If you want to be a data-driven organization, you have to cultivate your own set of data enthusiasts. If you look closely, you will find this breed of people existing in your organization. Who are these data enthusiasts? This set of people, much like Holmes, want to use data to come up with business strategies, design growth plans, or offer recommendations.
Because they like data as much as they do, these set of people are domain experts who usually have a working knowledge of data science and Machine Learning algorithms. They want to capitalize on their domain expertise and leverage data to build their own use cases.
All they need is a data science platform that gives them exploratory and processing skills and learn and help them adapt to modeling techniques and build solutions
We have written about the inevitable rise of the citizen data scientist as data embeds itself in the DNA of organizations globally. The Business User has a critical role to play in a data-powered organization. Why? Because for the organization to become data-driven every decision has to be backed by data. And it is the business user who drives this.
But most business users are not data experts, right? How can they play with the data to derive useful business insights from the data themselves? And if they could imagine the kind of business advantage that it would bring. Imagine your HR team playing with data to track, analyze and share candidate profiles to avoid bad hiring decisions. How about your marketing team becoming data-driven to customize marketing experiences and improve marketing outcomes? The uses cases there are many.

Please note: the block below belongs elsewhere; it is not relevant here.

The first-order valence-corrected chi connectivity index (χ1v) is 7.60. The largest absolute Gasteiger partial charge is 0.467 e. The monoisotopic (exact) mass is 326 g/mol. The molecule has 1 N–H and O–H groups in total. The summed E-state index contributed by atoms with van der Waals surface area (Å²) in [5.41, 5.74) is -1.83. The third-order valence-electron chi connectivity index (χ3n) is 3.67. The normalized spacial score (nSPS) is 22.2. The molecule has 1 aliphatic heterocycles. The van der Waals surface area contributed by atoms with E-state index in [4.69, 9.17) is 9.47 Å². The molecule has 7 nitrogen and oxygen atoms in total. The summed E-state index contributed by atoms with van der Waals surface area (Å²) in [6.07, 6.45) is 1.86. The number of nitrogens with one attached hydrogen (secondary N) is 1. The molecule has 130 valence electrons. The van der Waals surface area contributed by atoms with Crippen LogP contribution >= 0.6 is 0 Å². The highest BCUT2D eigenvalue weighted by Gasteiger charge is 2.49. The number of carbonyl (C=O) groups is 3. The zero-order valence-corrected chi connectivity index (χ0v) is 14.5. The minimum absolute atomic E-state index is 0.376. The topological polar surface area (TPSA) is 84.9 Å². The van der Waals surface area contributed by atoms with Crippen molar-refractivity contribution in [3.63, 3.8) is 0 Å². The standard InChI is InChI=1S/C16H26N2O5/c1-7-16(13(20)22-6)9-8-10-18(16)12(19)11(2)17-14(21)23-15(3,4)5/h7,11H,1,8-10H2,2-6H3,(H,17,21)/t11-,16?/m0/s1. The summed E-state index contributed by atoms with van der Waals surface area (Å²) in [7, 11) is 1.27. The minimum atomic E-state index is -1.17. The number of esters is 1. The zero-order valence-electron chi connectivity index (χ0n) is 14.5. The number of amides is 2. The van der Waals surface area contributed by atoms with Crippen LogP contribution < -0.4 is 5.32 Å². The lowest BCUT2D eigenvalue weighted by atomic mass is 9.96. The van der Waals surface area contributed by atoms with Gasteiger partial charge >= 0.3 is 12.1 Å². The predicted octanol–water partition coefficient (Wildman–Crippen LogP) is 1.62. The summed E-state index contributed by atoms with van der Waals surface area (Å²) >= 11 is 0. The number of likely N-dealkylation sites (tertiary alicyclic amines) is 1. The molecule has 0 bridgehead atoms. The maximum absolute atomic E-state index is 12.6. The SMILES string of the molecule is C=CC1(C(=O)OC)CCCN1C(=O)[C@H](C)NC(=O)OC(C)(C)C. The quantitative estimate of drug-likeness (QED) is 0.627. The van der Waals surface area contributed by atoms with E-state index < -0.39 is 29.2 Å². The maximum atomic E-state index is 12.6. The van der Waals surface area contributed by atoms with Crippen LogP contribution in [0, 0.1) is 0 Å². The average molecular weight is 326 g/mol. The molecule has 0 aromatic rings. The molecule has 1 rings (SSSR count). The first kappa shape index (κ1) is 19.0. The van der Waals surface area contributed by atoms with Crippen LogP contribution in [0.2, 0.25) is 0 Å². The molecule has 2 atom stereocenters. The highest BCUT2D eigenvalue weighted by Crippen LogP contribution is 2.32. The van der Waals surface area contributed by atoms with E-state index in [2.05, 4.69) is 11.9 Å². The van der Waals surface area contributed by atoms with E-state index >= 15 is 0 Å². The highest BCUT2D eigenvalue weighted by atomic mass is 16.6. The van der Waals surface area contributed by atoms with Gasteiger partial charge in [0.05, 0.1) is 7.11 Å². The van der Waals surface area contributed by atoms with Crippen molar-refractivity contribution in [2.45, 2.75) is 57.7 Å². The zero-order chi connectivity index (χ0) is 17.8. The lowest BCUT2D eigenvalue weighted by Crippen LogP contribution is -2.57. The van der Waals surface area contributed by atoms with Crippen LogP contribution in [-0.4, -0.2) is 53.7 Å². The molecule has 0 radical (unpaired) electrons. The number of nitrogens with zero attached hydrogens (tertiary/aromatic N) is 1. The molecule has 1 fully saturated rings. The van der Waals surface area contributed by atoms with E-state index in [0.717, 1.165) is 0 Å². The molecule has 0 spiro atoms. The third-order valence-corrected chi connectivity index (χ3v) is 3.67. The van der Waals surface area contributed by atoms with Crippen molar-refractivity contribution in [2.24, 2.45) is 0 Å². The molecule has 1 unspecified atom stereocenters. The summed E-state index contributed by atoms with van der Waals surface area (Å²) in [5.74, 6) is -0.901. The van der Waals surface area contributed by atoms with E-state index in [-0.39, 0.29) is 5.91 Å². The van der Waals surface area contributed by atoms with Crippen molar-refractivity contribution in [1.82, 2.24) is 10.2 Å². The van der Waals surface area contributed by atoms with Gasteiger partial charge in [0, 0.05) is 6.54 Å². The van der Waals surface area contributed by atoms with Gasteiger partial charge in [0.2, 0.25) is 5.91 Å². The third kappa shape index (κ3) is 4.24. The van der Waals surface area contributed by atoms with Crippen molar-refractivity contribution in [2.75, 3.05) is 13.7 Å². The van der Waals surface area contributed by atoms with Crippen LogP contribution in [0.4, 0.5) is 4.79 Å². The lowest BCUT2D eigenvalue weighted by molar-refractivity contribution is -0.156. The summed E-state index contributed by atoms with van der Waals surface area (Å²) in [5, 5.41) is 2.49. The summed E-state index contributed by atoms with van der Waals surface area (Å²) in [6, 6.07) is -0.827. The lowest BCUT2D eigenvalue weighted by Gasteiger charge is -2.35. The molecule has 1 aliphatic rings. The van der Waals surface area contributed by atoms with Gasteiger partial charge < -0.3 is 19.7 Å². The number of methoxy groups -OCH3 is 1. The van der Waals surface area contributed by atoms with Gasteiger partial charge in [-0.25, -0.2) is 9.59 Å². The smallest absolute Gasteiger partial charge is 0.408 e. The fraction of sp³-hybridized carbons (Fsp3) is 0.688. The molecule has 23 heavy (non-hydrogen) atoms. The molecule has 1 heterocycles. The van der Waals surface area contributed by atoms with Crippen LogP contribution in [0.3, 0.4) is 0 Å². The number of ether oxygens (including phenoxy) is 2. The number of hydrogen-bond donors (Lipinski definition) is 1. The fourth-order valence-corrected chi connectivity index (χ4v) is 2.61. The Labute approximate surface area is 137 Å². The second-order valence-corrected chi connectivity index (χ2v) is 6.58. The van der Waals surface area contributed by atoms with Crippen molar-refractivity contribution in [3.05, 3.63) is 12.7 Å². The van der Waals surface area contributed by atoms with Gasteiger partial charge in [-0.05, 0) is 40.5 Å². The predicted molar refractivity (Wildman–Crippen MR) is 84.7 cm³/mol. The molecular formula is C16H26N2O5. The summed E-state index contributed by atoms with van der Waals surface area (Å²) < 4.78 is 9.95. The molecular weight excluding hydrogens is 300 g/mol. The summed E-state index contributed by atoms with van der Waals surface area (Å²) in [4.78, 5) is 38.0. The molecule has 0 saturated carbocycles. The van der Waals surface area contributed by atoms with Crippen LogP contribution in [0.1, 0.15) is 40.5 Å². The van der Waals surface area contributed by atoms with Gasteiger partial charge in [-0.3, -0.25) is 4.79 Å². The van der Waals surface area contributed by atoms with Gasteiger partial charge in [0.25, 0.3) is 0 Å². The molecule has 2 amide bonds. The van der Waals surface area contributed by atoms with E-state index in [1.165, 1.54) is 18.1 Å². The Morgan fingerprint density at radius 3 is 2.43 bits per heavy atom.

In fact, I feel every department, every business user, benefits from using data to drive their decisions. And clearly, every department now needs its users to become citizen data scientists by giving them the capability to summarize, process, and visualize data by independently building and taking control of the machine learning outcomes. All you need to do is enable them with a platform that helps them do so.
Given the growing deluge of data, the job of business analysts gets more complicated. Today your business analysts need creative analysis capabilities given the plethora of data at their disposal. Think about it. Your KYC is no longer about the data that your customer fills in. It’s got social, behavioral, sentiment, and all related customer data to consider as well.
Business analysts have to get more creative in the manner they play with data. They have to make the data at their disposal work harder and work better. They need to ably visualize this data or plot results easily and with greater dexterity. The business analysts of today have to take business analysis to the next level because today he/she has the data wealth to do so.
But can traditional BI tools enable this? Especially when we know that BI also needs the data science boost? Your analysts will need to leverage data science, employ machine learning algorithms, automate the arduous math and coding components of data science to deliver dynamic visualizations that drive business growth.
Quite clearly, you cannot call yourself a data-powered organization if you are solely piggy-backing on a few exclusive data scientists. Just like how we have been able to democratize data, we also need to democratize data science. And this can only happen if we give our users the right platform and tools that can help them become citizen data scientists and make the use of data more deliberate.